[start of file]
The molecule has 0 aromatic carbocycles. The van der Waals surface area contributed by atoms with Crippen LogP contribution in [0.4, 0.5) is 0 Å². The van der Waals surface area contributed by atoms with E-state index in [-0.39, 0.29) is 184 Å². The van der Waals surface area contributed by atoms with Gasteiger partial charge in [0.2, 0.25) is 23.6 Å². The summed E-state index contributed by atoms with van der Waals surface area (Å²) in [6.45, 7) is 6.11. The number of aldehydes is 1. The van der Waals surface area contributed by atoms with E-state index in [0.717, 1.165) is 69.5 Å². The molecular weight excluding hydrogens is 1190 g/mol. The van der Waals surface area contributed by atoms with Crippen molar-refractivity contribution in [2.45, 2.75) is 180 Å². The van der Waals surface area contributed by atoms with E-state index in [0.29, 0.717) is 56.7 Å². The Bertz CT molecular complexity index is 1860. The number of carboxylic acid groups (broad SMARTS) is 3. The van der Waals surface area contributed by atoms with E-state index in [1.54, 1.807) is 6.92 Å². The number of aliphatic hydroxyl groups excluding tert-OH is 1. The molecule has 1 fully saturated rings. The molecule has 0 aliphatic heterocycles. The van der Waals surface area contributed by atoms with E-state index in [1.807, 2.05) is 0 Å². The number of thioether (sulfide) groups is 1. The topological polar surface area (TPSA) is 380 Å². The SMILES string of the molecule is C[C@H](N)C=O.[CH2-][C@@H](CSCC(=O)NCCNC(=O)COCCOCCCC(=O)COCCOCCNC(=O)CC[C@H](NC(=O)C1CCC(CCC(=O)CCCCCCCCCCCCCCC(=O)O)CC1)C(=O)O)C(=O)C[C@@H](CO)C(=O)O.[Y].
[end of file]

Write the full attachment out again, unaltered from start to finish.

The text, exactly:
The molecule has 0 aromatic carbocycles. The van der Waals surface area contributed by atoms with Crippen LogP contribution in [0.4, 0.5) is 0 Å². The van der Waals surface area contributed by atoms with E-state index in [-0.39, 0.29) is 184 Å². The van der Waals surface area contributed by atoms with Gasteiger partial charge in [0.2, 0.25) is 23.6 Å². The summed E-state index contributed by atoms with van der Waals surface area (Å²) in [6.45, 7) is 6.11. The number of aldehydes is 1. The van der Waals surface area contributed by atoms with E-state index in [0.717, 1.165) is 69.5 Å². The molecular weight excluding hydrogens is 1190 g/mol. The van der Waals surface area contributed by atoms with Crippen molar-refractivity contribution in [2.45, 2.75) is 180 Å². The van der Waals surface area contributed by atoms with E-state index in [0.29, 0.717) is 56.7 Å². The Bertz CT molecular complexity index is 1860. The number of carboxylic acid groups (broad SMARTS) is 3. The van der Waals surface area contributed by atoms with E-state index in [1.54, 1.807) is 6.92 Å². The number of aliphatic hydroxyl groups excluding tert-OH is 1. The molecule has 1 fully saturated rings. The molecule has 0 aliphatic heterocycles. The van der Waals surface area contributed by atoms with E-state index in [1.807, 2.05) is 0 Å². The number of thioether (sulfide) groups is 1. The topological polar surface area (TPSA) is 380 Å². The SMILES string of the molecule is C[C@H](N)C=O.[CH2-][C@@H](CSCC(=O)NCCNC(=O)COCCOCCCC(=O)COCCOCCNC(=O)CC[C@H](NC(=O)C1CCC(CCC(=O)CCCCCCCCCCCCCCC(=O)O)CC1)C(=O)O)C(=O)C[C@@H](CO)C(=O)O.[Y].